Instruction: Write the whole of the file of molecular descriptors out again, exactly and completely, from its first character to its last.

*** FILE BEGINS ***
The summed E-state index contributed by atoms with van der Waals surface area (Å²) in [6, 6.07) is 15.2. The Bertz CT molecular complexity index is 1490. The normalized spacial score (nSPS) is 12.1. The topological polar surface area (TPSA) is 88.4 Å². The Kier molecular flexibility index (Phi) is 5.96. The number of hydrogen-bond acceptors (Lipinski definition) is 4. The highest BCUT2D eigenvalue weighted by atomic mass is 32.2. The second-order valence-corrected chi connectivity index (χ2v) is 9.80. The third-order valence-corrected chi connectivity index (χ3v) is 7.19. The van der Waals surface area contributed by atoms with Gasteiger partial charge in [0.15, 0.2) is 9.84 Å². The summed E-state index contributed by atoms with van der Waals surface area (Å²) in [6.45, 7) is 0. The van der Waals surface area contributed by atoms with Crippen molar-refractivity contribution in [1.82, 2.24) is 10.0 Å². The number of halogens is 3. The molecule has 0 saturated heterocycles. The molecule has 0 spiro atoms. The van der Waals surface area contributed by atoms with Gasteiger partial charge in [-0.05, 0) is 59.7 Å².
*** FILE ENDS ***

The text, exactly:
The summed E-state index contributed by atoms with van der Waals surface area (Å²) in [6, 6.07) is 15.2. The Bertz CT molecular complexity index is 1490. The normalized spacial score (nSPS) is 12.1. The topological polar surface area (TPSA) is 88.4 Å². The Kier molecular flexibility index (Phi) is 5.96. The number of hydrogen-bond acceptors (Lipinski definition) is 4. The highest BCUT2D eigenvalue weighted by atomic mass is 32.2. The second-order valence-corrected chi connectivity index (χ2v) is 9.80. The third-order valence-corrected chi connectivity index (χ3v) is 7.19. The van der Waals surface area contributed by atoms with Gasteiger partial charge in [0.15, 0.2) is 9.84 Å². The summed E-state index contributed by atoms with van der Waals surface area (Å²) in [6.45, 7) is 0. The van der Waals surface area contributed by atoms with Crippen molar-refractivity contribution in [1.82, 2.24) is 10.0 Å². The number of halogens is 3. The molecule has 0 saturated heterocycles. The molecule has 0 spiro atoms. The van der Waals surface area contributed by atoms with Gasteiger partial charge in [-0.05, 0) is 59.7 Å².